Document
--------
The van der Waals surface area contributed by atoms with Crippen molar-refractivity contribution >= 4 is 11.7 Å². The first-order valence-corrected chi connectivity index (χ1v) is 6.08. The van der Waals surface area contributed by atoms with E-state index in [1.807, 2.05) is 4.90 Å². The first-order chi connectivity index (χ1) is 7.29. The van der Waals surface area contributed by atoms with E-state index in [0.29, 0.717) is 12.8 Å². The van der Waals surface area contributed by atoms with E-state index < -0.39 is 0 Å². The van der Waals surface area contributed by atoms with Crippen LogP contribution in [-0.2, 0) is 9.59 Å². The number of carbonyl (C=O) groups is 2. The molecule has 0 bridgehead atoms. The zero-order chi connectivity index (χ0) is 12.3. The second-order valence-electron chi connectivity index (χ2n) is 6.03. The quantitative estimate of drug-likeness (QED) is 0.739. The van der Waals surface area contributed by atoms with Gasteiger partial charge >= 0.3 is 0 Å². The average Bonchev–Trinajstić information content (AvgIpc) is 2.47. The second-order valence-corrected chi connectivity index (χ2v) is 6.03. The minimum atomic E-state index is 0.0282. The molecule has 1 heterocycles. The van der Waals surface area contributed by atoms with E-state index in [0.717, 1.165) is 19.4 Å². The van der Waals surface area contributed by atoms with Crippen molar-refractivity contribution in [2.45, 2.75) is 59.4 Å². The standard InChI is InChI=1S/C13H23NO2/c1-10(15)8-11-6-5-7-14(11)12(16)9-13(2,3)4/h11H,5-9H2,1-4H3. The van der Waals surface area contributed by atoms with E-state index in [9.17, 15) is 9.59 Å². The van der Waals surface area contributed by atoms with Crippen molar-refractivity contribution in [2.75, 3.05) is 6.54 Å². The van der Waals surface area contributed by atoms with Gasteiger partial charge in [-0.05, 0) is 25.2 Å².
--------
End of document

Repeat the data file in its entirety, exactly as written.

The van der Waals surface area contributed by atoms with Crippen molar-refractivity contribution >= 4 is 11.7 Å². The first-order valence-corrected chi connectivity index (χ1v) is 6.08. The van der Waals surface area contributed by atoms with E-state index in [1.807, 2.05) is 4.90 Å². The first-order chi connectivity index (χ1) is 7.29. The van der Waals surface area contributed by atoms with E-state index in [0.29, 0.717) is 12.8 Å². The van der Waals surface area contributed by atoms with E-state index < -0.39 is 0 Å². The van der Waals surface area contributed by atoms with Crippen LogP contribution in [-0.2, 0) is 9.59 Å². The number of carbonyl (C=O) groups is 2. The molecule has 0 bridgehead atoms. The zero-order chi connectivity index (χ0) is 12.3. The second-order valence-electron chi connectivity index (χ2n) is 6.03. The quantitative estimate of drug-likeness (QED) is 0.739. The van der Waals surface area contributed by atoms with Gasteiger partial charge >= 0.3 is 0 Å². The average Bonchev–Trinajstić information content (AvgIpc) is 2.47. The second-order valence-corrected chi connectivity index (χ2v) is 6.03. The minimum atomic E-state index is 0.0282. The molecule has 1 heterocycles. The van der Waals surface area contributed by atoms with E-state index in [0.717, 1.165) is 19.4 Å². The van der Waals surface area contributed by atoms with Crippen molar-refractivity contribution in [2.45, 2.75) is 59.4 Å². The standard InChI is InChI=1S/C13H23NO2/c1-10(15)8-11-6-5-7-14(11)12(16)9-13(2,3)4/h11H,5-9H2,1-4H3. The van der Waals surface area contributed by atoms with E-state index in [9.17, 15) is 9.59 Å². The van der Waals surface area contributed by atoms with Crippen molar-refractivity contribution in [2.75, 3.05) is 6.54 Å². The van der Waals surface area contributed by atoms with Gasteiger partial charge in [-0.05, 0) is 25.2 Å².